A different view
Last month, I went to a technology conference in Europe where I gave a talk about Artificial Intelligence. After that, we had dinner with several professors who also attended the conference. During the diners’ conversation, I learned that not many people are sharing a similar view with me on the students’ career advising.
In the newspaper that week, there was an article about an education research that found during the 2015-2016 school year, college unemployment has reached an unprecedented rate of 28% in the U.S., 42% in Europe, and 64% in Asia. At the same time, there were over 2.4 million jobs in the U.S., 1.2 million jobs in Europe, and 1.8 million jobs in Asia that could not be filled. By citing these numbers, I asked some colleagues about the important choice students made when they enter college. I shared my concern about the lack of proper information and career advice on why and how students choose their field of study. Whether they understand the law of supply and demand and knowing what fields have high demand and what field are not.
A professor told me that most students choose their field of study based on their own interest or something that they are passionate about. The school atmosphere in many European countries is not so stressful and competitive as compared with U.S. or Asian schools. There is less pressure for students to finish school and get a job immediately. He said: “Many of us think American students are working too hard and too obsessed with jobs and material things. In France, the enjoyment of life is more important. Most students do not feel the urge to do something quickly and some even spent six or seven years in college instead of being in a hurry to graduate as fast as possible and go to work. To them, passion is more important in life .”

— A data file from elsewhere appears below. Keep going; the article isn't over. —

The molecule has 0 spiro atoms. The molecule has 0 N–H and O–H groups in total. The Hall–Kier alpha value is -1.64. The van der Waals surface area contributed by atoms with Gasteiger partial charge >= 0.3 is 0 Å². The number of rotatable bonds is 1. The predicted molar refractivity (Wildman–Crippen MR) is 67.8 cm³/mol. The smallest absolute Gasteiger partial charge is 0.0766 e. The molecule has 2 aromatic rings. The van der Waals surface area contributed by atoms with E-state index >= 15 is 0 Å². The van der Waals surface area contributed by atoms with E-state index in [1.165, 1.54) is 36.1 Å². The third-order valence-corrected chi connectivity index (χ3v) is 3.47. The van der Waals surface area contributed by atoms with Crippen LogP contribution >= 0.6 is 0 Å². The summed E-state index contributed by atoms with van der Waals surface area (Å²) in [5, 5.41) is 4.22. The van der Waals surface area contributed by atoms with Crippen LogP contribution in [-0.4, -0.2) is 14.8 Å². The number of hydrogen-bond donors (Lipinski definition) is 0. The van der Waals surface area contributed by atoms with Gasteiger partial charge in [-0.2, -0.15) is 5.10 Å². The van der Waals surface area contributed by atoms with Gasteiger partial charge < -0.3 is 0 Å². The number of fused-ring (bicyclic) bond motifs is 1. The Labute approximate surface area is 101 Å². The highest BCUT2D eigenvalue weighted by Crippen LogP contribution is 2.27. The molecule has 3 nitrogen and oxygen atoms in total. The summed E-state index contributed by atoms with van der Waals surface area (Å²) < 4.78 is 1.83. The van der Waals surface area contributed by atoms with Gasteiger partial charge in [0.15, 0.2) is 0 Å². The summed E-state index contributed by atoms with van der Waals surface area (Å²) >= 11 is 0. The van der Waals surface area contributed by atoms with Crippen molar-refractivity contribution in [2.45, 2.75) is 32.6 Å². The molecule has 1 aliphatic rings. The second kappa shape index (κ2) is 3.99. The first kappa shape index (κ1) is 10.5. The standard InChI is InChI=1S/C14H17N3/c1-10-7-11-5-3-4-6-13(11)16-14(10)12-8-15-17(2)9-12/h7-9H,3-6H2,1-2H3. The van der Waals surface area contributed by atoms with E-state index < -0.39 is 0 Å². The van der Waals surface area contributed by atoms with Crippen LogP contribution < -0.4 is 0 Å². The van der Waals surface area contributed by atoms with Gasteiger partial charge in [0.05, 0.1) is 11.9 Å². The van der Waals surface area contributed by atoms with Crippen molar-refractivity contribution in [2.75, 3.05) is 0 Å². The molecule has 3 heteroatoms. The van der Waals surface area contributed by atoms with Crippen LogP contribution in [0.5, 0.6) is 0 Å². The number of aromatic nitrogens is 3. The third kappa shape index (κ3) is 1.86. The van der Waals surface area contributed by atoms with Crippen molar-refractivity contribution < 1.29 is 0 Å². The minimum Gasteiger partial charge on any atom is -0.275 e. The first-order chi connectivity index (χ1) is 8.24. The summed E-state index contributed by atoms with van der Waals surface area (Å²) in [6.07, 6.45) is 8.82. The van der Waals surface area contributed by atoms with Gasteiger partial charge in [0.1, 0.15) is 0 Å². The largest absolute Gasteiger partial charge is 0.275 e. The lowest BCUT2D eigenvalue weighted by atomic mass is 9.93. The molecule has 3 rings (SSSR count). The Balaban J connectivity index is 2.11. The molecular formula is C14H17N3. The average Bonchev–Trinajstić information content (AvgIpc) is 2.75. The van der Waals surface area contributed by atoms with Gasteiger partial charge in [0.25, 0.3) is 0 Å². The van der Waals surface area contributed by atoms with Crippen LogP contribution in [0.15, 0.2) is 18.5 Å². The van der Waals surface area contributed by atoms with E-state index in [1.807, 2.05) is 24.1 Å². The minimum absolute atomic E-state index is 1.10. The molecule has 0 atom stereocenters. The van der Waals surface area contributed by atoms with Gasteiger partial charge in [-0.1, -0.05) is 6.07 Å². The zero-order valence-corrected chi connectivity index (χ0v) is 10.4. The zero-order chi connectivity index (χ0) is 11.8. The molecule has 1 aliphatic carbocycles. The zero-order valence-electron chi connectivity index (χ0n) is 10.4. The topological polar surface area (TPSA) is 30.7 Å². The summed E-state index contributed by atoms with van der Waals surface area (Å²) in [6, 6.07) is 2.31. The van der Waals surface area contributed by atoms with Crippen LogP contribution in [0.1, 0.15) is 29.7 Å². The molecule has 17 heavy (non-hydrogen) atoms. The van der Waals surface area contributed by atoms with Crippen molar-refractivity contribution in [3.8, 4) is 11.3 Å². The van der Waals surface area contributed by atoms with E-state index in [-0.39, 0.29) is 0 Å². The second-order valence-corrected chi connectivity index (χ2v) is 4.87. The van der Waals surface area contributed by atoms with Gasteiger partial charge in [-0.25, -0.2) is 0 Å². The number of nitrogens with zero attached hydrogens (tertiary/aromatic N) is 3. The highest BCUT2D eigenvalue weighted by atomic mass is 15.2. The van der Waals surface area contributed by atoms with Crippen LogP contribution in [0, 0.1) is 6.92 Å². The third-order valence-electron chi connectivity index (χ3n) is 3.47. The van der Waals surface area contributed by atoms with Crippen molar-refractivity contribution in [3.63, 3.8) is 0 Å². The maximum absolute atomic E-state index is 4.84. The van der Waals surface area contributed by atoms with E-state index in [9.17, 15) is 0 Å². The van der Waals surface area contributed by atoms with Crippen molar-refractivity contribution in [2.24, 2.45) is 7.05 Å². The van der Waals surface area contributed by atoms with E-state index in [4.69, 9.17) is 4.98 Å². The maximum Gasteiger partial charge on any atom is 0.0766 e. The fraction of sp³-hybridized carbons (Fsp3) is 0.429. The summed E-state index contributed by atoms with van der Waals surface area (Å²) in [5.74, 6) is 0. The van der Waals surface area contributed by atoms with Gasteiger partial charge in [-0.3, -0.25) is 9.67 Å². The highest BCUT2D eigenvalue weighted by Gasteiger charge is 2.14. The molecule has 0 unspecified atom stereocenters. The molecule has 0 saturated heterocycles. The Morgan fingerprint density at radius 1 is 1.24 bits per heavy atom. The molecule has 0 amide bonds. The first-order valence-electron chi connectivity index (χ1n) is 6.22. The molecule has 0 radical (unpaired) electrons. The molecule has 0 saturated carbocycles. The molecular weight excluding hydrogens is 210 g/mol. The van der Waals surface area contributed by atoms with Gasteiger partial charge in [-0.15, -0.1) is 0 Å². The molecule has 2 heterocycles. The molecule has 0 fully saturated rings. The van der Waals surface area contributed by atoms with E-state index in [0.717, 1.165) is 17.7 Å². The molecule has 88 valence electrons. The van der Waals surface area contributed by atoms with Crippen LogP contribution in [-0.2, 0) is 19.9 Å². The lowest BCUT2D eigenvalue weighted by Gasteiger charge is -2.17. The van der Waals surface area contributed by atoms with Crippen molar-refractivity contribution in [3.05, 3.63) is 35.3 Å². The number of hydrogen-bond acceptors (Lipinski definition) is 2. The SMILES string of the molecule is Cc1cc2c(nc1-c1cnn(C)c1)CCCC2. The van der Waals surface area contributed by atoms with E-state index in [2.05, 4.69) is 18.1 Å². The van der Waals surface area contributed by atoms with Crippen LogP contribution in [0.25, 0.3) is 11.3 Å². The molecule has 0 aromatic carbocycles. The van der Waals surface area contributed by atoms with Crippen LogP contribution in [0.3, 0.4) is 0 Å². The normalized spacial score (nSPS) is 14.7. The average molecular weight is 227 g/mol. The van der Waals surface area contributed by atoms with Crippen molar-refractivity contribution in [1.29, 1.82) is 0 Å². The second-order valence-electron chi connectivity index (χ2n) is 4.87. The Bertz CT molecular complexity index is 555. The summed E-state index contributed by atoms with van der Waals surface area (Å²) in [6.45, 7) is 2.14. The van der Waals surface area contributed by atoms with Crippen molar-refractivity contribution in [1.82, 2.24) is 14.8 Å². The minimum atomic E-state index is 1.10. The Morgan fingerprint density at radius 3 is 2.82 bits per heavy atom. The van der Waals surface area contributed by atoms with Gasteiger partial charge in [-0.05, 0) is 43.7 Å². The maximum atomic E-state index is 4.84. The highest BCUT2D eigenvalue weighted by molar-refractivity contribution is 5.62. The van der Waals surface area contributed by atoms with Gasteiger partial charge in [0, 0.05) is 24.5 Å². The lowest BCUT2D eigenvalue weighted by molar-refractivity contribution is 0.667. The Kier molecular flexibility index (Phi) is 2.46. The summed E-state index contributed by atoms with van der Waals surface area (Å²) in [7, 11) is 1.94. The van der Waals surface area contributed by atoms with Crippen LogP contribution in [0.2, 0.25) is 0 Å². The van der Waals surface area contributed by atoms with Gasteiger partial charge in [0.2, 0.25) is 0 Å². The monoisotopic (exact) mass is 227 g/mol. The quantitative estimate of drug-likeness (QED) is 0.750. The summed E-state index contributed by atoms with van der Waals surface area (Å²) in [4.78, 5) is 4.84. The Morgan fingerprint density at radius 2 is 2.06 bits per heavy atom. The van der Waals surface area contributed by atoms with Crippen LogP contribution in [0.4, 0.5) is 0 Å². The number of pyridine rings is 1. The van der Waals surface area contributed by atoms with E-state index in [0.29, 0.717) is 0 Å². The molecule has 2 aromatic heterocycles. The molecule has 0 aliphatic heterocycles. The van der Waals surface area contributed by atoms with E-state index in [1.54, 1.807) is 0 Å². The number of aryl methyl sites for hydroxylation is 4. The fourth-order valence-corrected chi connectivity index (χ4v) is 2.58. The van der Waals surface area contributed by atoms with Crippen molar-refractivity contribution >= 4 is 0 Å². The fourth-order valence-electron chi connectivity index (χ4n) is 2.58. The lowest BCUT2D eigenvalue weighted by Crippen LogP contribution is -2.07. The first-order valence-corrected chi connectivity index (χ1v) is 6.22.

I told him: “Of course, passion is important. If the students like a particular subject, they will study hard as it motivates them to learn more. Passion is a logical criterion for the student to select their field of study, but how does that rationale be applied in a globally competitive market when college unemployment is high? It is easy to give advice: “Do what you like, study what you love.” But the reality requires a better advice than that. May I suggest a modification: “Study what you love but make sure that you can make a living with that.”
He just smiles but did not seem to accept my suggestion. I asked: “Since there is a difference between what students are passionate about and what employers are looking for, do you think your students will change their mind? He shook his head: “No, knowing them I would say that many students consider a college education is only a small part of life but may not be necessary to get them what they want in life.Even knowing the industry’s need, many may not change their field of study because they should pursue exactly what will make them happy .”
We continued to discuss but I could not convince him and his friends and after that, we departed without any conclusion. So I would like to have a discussion with you. My question is: “For those who want to follow their hearts and their passion but also hear their stomach is growling for hunger, what is there to do?
- Blogs of Prof. John Vu, Carnegie Mellon University